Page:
While the screening of The Sadness came with certain expectations, I must admit I wasn’t quite prepared for what I actually saw.
Picking the very topical theme of a pandemic, the virus detailed in the story has two effects on people – they either want to kill you or have sex with you – and nothing in out of bounds.
To say it went to some dark places is an understatement but I could not deny the sheer breakneck pace of the film which once it presses on the accelerator doesn’t really draw breath for around 100 minutes.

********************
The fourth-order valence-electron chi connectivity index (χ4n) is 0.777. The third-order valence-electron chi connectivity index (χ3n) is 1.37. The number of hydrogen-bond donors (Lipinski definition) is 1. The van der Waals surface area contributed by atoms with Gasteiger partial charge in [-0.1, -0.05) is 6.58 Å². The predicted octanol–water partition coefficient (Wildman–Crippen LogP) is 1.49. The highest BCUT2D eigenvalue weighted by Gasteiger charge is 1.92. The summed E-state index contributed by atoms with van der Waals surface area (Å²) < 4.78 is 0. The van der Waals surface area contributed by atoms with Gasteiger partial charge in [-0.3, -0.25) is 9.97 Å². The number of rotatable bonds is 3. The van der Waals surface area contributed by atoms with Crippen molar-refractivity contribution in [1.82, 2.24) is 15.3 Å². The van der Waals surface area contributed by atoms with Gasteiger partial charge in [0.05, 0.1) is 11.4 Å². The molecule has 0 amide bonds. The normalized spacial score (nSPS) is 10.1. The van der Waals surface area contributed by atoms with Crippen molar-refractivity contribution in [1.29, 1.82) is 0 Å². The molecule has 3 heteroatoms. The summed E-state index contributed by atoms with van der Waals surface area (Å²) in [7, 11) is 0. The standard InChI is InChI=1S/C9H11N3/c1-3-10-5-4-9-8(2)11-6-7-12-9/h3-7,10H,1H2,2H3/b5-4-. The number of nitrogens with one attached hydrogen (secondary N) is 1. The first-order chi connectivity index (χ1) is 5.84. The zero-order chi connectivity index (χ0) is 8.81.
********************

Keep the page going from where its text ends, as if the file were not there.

We follow a couple who have been split up, as they attempt to reconcile and escape the rabid infected people of the local city.
The Sadness has the feel in parts to Train To Busan with its adrenaline-fused pacing and human story at its core.
I can’t give away too many particulars but there is some quite depraved dialogue and also one scene that could have viewers either switching off or walking out. But if you can stick it out, this is easily one of the boldest, depraved and visually stunning films of the year.
The Sadness screened at Grimmfest 2021.